In Virginia you can renew online (you need only your title number, printed on your title or registration) and you can print out a temporary registration good for 10 days while Pony Express (USPS) delivers your registration card and stickers.

What you can't do online is take the car for the emissions inspection due every 2 years, without which you can't renew your registration. (The emissions inspection stations transmit the test results to the DMV so if you pass you can renew it online the same day. I've done it within the hour).

In California one can renew online with just license plate number and last 5 digits of the VIN. I suppose anyone could find that out just looking at a parked car, but it wouldn’t really make much sense for a random person to pay for another car’s renewal. Addendum: In person at a DMV office or authorized agent they would want to see a renewal notice or old registration card, but I think the kiosks don't need that. I tried it out to see how it worked and I could have gotten it with just that information and nothing else, although they have a bar code scanner to read the bar code on renewal notices.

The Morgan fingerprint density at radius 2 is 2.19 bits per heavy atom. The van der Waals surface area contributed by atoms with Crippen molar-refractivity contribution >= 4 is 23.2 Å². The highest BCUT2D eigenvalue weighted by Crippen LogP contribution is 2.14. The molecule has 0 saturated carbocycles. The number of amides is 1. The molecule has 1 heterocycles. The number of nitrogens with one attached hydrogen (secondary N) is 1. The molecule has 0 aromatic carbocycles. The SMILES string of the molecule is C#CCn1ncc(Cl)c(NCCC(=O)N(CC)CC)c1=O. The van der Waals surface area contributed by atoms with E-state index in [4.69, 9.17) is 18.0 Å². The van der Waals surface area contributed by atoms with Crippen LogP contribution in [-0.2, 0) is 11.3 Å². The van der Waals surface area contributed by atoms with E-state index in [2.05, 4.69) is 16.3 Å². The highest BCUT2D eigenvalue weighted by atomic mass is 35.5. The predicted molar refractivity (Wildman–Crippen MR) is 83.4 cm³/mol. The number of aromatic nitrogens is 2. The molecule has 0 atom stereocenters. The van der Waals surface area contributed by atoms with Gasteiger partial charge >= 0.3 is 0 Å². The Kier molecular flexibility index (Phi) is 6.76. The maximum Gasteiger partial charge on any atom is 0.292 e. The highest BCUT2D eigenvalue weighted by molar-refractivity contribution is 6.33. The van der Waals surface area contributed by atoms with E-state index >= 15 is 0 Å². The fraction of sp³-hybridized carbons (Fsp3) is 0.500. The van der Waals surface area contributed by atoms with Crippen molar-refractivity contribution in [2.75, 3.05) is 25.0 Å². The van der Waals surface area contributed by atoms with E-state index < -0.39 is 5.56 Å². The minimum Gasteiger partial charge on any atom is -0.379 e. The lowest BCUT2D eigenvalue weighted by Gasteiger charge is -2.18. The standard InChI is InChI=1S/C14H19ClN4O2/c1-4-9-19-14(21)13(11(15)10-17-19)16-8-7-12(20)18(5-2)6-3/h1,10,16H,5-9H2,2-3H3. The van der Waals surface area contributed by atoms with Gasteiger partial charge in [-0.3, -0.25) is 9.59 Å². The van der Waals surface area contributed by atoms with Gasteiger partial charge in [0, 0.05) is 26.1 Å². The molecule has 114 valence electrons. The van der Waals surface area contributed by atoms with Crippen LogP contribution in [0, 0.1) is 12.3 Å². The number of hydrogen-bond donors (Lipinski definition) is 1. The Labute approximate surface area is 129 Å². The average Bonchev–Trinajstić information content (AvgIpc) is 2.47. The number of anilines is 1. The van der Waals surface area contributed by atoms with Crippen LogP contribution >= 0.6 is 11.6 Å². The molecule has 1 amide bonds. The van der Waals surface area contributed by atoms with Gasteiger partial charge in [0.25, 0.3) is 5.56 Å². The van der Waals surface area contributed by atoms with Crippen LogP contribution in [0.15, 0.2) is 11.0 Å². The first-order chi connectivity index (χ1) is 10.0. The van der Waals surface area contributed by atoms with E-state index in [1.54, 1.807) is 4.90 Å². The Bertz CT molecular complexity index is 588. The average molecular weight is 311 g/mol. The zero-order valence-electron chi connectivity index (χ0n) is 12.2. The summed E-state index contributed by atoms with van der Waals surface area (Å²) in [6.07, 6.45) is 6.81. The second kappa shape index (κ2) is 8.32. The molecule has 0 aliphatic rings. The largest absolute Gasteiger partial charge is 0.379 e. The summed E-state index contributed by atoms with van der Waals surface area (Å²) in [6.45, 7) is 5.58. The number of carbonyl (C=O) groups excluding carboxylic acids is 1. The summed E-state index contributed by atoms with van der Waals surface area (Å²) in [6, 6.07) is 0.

Same here with the California Smog Check, although I’m having a heck of a time with my car that was a garaged for a few months. It’s strictly a plug in to the ECU now for newer cars. Years ago there was a requirement for an actual certificate that had to be submitted by mail or in person. I don’t think the automated kiosks would have a means to physically submit a certificate.